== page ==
- a profoundly wise person; a person famed for wisdom.
- someone venerated for the possession of wisdom, judgment, and experience.
- wise, judicious, or prudent: sage advice.
Origin of sage1
SynonymsSee more synonyms on Thesaurus.com
- any plant or shrub belonging to the genus Salvia, of the mint family.
- an herb, Salvia officinalis, whose grayish-green leaves are used in medicine and for seasoning in cookery.
- the leaves themselves.
Origin of sage2
- Russell,1816–1906, U.S. financier.
- A·lain Re·né [a-lan ruh-ney] /aˈlɛ̃ rəˈneɪ/, 1668–1747, French novelist and dramatist.
Examples from the Web for sage
It was one of the first organizations in the building, along with the Services and Advocacy for GLBT Elders (SAGE).The LGBT Center That Changed Our Lives
December 22, 2014
Sage and sausage patty came next, served between cumin scented Buttermilk biscuits and smothered in a black pepper country gravy.Dinner at Nitehawk Cinema: ‘Christmas Vacation’ and a Beer in a Pear Tree
December 12, 2014
In any case, it was Solzhenitsyn who explained this to me and not some sage I met in the prison yard.Reading Prison Novels In Prison
May 24, 2014
Will a sage coach like John Calipari be able to outwit a relative newcomer in Kevin Ollie, he of a mere two seasons on the job?Was Aaron Harrison’s Game-Winning Three-Pointer ‘Clutch’?
April 7, 2014
From here on, he was a philosopher, a sage, and his interviews were stuffed full of dicta, parables and eternal paradoxes.What It Was Like to Watch the Beatles Become the Beatles—Nik Cohn Remembers
February 9, 2014
"I am satisfied with the pursuit of wisdom, not with the fame of it," replied the sage.Philothea
Lydia Maria Child
You may think that your sage counsels restrained her, but they did not; it was that she loved some one else.Malbone
Thomas Wentworth Higginson
He was still chuckling when he spoke, sage from much experience of ocean travel.Within the Law
Why in this world are you talking about stones and sage and greasewood?Her Father's Daughter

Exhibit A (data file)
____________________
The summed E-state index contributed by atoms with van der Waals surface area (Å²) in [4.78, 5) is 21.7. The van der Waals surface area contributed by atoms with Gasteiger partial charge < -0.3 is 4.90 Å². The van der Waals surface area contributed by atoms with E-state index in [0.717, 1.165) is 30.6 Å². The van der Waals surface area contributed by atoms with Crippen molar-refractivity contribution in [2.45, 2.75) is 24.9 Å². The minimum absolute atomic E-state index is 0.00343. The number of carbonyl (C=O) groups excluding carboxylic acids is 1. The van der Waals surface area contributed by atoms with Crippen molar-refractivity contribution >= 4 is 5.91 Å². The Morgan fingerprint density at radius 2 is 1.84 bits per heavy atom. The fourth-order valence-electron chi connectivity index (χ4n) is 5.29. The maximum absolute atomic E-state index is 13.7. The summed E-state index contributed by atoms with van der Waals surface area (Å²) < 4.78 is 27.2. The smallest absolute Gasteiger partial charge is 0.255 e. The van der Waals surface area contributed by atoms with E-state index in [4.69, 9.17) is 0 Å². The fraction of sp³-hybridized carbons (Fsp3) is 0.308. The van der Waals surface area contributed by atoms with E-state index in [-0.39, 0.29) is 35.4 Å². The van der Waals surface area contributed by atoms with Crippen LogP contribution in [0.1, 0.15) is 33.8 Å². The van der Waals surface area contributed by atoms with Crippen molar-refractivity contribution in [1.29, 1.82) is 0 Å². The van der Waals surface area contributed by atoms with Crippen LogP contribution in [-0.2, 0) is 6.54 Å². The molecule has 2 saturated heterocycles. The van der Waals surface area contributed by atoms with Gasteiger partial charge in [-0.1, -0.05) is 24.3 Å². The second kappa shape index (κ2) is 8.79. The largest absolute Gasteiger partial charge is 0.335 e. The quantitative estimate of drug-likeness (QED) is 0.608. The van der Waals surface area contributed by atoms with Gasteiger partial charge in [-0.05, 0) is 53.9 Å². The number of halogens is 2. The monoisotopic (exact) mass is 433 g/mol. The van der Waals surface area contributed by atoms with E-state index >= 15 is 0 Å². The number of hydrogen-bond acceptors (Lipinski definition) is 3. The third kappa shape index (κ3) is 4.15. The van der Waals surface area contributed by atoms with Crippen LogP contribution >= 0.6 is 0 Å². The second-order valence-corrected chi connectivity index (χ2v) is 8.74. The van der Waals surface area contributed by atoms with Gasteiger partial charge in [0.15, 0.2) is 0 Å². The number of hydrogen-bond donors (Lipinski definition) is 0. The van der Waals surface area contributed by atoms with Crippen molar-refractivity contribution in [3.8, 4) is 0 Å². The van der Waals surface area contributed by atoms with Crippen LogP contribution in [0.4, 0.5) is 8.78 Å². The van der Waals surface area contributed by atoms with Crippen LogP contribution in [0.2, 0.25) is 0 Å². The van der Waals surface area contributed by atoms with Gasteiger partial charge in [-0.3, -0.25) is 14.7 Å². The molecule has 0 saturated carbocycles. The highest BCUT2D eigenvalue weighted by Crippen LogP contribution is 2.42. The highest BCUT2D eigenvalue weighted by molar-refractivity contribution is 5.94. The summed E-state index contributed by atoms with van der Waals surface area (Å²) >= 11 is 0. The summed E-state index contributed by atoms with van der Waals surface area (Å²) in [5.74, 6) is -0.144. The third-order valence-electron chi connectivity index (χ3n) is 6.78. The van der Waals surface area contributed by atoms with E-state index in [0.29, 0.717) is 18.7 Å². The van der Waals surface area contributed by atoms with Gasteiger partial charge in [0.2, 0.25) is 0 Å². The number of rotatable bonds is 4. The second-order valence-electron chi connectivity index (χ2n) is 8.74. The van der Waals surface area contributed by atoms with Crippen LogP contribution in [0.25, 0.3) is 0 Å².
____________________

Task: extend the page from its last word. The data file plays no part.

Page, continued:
She seemed born, not only to captivate the giddy, but to turn the heads of the sage.Alice, or The Mysteries, Complete
- a man revered for his profound wisdom
- profoundly wise or prudent
- obsolete solemn
- a perennial Mediterranean plant, Salvia officinalis, having grey-green leaves and purple, blue, or white flowers: family Lamiaceae (labiates)
- the leaves of this plant, used in cooking for flavouring
- short for sagebrush
- Alain-René (alɛ̃rəne). 1668–1747, French novelist and dramatist, author of the picaresque novel Gil Blas (1715–35)
Word Origin and History for sage
"wise," c.1300 (late 12c. as a surname), from Old French sage "wise, knowledgeable, learned; shrewd, skillful" (11c.), from Gallo-Romance *sabius, from Vulgar Latin *sapius, from Latin sapere "have a taste, have good taste, be wise," from PIE root *sap- "to taste" (see sap (n.1)). Meaning "characterized by wisdom" is from 1530s. Related: Sageness.
kind of herb (Salvia officinalis), early 14c., from Old French sauge (13c.), from Latin salvia, from salvus "healthy" (see safe (adj.)). So called for its healing or preserving qualities (it was used to keep teeth clean and relieve sore gums, and boiled in water to make a drink to alleviate arthritis). In English folklore, sage, like parsley, is said to grow best where the wife is dominant. In late Old English as salvie, directly from Latin. Cf. German Salbei, also from Latin.
"man of profound wisdom," mid-14c., from sage (adj.). Originally applied to the Seven Sages -- Thales, Solon, Periander, Cleobulus, Chilon, Bias, and Pittacus.